Brazil, where 56 people have died of the pandemic H1N1 flu virus, has Latin America’s lowest mortality rate from the illness at 0.02 deaths per 100,000 people, compared with 0.41 in Argentina, 0.13 in Mexico and 0.11 in Chile, according to data as of July 29 from Brazil’s health ministry. The deaths in Brazil included 36 women, nine of whom were pregnant.


Government efforts to identify and isolate people infected with the virus and educate the public have helped curb the spread in Brazil, said Clelia Aranda, the coordinator of the Department of Disease Control in Sao Paulo.

“Our country is too big,” said Aranda, a pediatrician. “We need to have initiatives individualized to local realities, but without running away from a basic directive.”

In Brazil’s southern states, the area of the country that gets lower temperatures in winter, public schools delayed the return to classes after the winter break ends.[...]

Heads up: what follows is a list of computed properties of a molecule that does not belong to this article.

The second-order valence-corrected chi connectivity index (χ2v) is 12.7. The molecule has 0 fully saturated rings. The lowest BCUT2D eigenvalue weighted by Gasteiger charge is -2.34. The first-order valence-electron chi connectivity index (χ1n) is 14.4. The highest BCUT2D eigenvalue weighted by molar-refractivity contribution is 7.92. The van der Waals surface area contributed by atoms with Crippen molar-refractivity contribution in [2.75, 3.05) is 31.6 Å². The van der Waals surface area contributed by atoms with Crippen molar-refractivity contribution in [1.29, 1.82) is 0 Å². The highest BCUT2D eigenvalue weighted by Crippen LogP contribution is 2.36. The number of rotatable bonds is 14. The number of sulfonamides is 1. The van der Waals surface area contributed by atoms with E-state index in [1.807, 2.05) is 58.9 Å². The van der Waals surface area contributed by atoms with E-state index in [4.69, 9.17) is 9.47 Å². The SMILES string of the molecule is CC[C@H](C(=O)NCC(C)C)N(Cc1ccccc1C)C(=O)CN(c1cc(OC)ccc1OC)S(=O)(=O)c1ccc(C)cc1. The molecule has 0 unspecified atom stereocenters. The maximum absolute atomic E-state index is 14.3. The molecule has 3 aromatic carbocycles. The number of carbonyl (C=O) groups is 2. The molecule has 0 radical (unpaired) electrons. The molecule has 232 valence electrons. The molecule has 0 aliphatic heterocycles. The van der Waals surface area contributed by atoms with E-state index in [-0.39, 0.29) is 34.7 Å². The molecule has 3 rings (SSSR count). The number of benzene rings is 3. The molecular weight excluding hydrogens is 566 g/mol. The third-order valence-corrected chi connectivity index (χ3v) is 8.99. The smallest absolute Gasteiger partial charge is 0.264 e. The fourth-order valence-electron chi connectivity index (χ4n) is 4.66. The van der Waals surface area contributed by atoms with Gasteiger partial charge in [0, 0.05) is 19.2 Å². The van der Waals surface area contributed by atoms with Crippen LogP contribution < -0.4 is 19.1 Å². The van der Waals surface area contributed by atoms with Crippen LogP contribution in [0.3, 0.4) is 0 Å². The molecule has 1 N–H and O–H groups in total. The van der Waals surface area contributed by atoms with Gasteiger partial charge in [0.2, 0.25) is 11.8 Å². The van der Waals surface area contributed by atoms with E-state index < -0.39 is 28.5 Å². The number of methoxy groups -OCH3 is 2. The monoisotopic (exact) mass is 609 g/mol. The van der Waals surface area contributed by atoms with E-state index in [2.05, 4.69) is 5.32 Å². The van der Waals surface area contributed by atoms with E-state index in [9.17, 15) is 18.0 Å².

See the rest of the report for details on the school closings. Now here we come to the enlightened part:
Brazilian priest Roberto Francisco Daniel tells his congregation not to hold hands while saying the Lord’s Prayer and to refrain from shaking hands and kissing in his morning mass to avoid getting swine flu.

“At least if you don’t have skin touching, you eliminate contact with secretions of somebody infected,” said the Roman Catholic priest, known as Padre Beto at the Nossa Senhora de Aparecida church in Bauru, about 300 kilometers (187 miles) west of Sao Paulo.


Even in Brazil, the country with the most Roman Catholics, Padre Beto considers outdated Saint Francis of Assisi’s habit, from the 1180s in Italy, of kissing wounds to cure the sick. “Francis’ act was medieval, as the extreme feast was,” he said. “It is a mystical exaggeration.”

Padre Beto, who also holds a doctorate in ethics from the Ludwig-Maximilian University in Munich and teaches in the law program of Instituicao Toledo de Ensino in Bauru, faced a dilemma when called to a hospital to bless a Catholic with the swine flu. He declined, following a recommendation from the hospital crew.